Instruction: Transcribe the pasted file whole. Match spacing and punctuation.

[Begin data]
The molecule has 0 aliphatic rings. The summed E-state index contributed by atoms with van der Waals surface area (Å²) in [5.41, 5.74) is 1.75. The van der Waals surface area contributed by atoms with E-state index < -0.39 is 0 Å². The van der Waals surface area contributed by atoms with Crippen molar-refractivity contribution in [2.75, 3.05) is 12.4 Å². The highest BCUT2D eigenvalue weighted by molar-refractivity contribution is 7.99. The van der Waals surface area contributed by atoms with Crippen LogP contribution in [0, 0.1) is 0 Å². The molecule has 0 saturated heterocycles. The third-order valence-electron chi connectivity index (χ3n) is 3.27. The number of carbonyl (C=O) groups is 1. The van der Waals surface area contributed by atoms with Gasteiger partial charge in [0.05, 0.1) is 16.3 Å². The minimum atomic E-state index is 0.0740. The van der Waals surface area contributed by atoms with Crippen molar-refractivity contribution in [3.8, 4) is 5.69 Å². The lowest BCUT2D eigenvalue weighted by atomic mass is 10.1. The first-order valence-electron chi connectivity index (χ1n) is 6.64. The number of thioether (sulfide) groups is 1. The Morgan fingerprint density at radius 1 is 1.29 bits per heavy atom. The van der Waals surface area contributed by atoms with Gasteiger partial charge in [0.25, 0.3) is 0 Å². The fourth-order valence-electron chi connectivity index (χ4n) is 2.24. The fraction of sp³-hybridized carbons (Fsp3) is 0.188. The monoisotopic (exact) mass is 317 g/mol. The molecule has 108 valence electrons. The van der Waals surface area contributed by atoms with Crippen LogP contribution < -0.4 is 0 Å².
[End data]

The molecule has 0 aliphatic rings. The summed E-state index contributed by atoms with van der Waals surface area (Å²) in [5.41, 5.74) is 1.75. The van der Waals surface area contributed by atoms with E-state index < -0.39 is 0 Å². The van der Waals surface area contributed by atoms with Crippen molar-refractivity contribution in [2.75, 3.05) is 12.4 Å². The highest BCUT2D eigenvalue weighted by molar-refractivity contribution is 7.99. The van der Waals surface area contributed by atoms with Crippen LogP contribution in [0, 0.1) is 0 Å². The molecule has 0 saturated heterocycles. The third-order valence-electron chi connectivity index (χ3n) is 3.27. The number of carbonyl (C=O) groups is 1. The van der Waals surface area contributed by atoms with Gasteiger partial charge in [0.05, 0.1) is 16.3 Å². The minimum atomic E-state index is 0.0740. The van der Waals surface area contributed by atoms with Crippen molar-refractivity contribution in [3.8, 4) is 5.69 Å². The lowest BCUT2D eigenvalue weighted by atomic mass is 10.1. The first-order valence-electron chi connectivity index (χ1n) is 6.64. The number of thioether (sulfide) groups is 1. The Morgan fingerprint density at radius 1 is 1.29 bits per heavy atom. The van der Waals surface area contributed by atoms with Gasteiger partial charge in [0.25, 0.3) is 0 Å². The fourth-order valence-electron chi connectivity index (χ4n) is 2.24. The fraction of sp³-hybridized carbons (Fsp3) is 0.188. The monoisotopic (exact) mass is 317 g/mol. The molecule has 108 valence electrons. The van der Waals surface area contributed by atoms with Crippen LogP contribution < -0.4 is 0 Å².